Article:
A good beginning road bike can run about $1,000, McLaughlin said. Tri-bikes, bycicles used by triathletes, can start at around $2,500. For people looking for an affordable alternative though, McLaughlin recommends what is called a “flat bar bike,” which can range from $400 and up. Buying a used high-end bike is also an option.

For individuals unsure of what type of bike to invest in, McLaughlin suggested renting a bike for the purpose of a test ride. Bicycles Unlimited is one of many cycling shops in the county that offer bicycle rentals.

Resources:

Trail and route location

Cycling shops in Washington County

Cycling groups

Cycling events and races in Southern Utah

Updated regularly, the STGnews LifeCYCLE report is a listing of casual rides, charity rides, centuries, triathlons and ultramarathons – events for the competitor and recreational fun rides – throughout Southern Utah.

 

 

Email: mkessler@stgnews.com

Twitter: @MoriKessler

Copyright St. George News, StGeorgeUtah.com Inc., 2013, all rights reserved.

A cyclist participating in the True Grit Epic Mountain Bike Race, a National Ultra Endurance race crossing some 100 miles of dirt in the Tonaquint and Santa Clara public lands region of St. George, Utah, March 16, 2013 | Photo by Dave Amodt, St. George News

A cyclist participating in the True Grit Epic Mountain Bike Race, a National Ultra Endurance race crossing some 100 miles of dirt in the Tonaquint and Santa Clara public lands region of St. George, Utah, March 16, 2013 | Photo by Dave Amodt, St. George News

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  4 Comments
  1. philiplo September 21, 2013 at 8:16 am · Reply

    “Shanklin recommends beginning road cyclists try the St. George trial system…”

    Actually, they may want to avoid the trial system, as they may end up in Purgatory. The TRAIL system, however, is a good place for the beginner to gain some experience.

    • Joyce Kuzmanic
      Joyce Kuzmanic September 21, 2013 at 9:09 am · Reply

      We deserved that – LOL

  2. Mike Vandeman September 21, 2013 at 8:36 pm · Reply

    Please share with all appropriate and interested parties.

    Bicycles should not be allowed in any natural area. They are inanimate objects and have no rights. There is also no right to mountain bike. That was settled in federal court in 1996: http://mjvande.nfshost.com/mtb10.htm . It’s dishonest of mountain bikers to say that they don’t have access to trails closed to bikes. They have EXACTLY the same access as everyone else — ON FOOT! Why isn’t that good enough for mountain bikers? They are all capable of walking….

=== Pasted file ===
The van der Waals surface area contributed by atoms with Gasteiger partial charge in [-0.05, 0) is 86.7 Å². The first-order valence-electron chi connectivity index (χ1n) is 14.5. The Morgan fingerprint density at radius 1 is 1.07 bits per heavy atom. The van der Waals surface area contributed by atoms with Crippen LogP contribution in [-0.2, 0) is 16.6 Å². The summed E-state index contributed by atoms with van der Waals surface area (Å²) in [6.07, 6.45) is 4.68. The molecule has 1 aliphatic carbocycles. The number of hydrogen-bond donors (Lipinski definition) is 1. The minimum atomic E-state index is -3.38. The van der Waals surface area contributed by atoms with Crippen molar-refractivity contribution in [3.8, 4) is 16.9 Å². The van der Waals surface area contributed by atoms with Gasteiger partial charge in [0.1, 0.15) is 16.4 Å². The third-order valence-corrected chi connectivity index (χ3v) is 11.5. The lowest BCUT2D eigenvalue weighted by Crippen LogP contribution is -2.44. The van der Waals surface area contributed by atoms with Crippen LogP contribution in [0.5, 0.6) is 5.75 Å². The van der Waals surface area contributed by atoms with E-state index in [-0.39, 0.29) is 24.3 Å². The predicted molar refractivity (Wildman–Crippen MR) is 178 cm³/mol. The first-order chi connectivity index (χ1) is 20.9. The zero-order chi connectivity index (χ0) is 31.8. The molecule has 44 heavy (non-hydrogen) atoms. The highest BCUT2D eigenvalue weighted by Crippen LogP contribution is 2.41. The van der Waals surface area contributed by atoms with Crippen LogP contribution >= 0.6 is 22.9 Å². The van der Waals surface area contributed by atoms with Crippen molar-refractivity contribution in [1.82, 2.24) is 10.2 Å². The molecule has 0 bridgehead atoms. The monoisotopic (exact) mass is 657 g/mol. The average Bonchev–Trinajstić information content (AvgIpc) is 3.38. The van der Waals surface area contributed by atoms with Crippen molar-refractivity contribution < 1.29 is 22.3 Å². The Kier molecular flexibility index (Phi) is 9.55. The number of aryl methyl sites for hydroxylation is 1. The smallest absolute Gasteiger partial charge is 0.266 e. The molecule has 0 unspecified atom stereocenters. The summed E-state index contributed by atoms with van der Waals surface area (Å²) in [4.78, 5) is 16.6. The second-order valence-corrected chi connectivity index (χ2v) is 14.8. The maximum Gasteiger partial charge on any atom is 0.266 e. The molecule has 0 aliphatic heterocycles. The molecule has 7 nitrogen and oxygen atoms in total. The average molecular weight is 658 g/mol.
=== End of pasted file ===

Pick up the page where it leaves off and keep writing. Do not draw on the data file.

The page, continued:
A favorite myth of mountain bikers is that mountain biking is no more harmful to wildlife, people, and the environment than hiking, and that science supports that view. Of course, it’s not true. To settle the matter once and for all, I read all of the research they cited, and wrote a review of the research on mountain biking impacts (see http://mjvande.nfshost.com/scb7.htm ). I found that of the seven studies they cited, (1) all were written by mountain bikers, and (2) in every case, the authors misinterpreted their own data, in order to come to the conclusion that they favored. They also studiously avoided mentioning another scientific study (Wisdom et al) which did not favor mountain biking, and came to the opposite conclusions.

    Those were all experimental studies. Two other studies (by White et al and by Jeff Marion) used a survey design, which is inherently incapable of answering that question (comparing hiking with mountain biking). I only mention them because mountain bikers often cite them, but scientifically, they are worthless.

    Mountain biking accelerates erosion, creates V-shaped ruts, kills small animals and plants on and next to the trail, drives wildlife and other trail users out of the area, and, worst of all, teaches kids that the rough treatment of nature is okay (it’s NOT!). What’s good about THAT?

    To see exactly what harm mountain biking does to the land, watch this 5-minute video: http://vimeo.com/48784297.

    For more information: http://mjvande.nfshost.com/mtbfaq.htm .

    • Steve January 8, 2014 at 11:30 am · Reply

      Mike you do realize how large the earth is and that those that spend time in the wilderness are much more legitimately concerned about preserving it? The place where you live was once a wilderness area, what are you doing to turn it back to its natural environment? You do realize that humans are not some alien species but also from this earth, right?

      I am all for being responsible with our planet, but to prevent people from participating in the great outdoors is to make us even more detached from the environment and less concerned for its well being.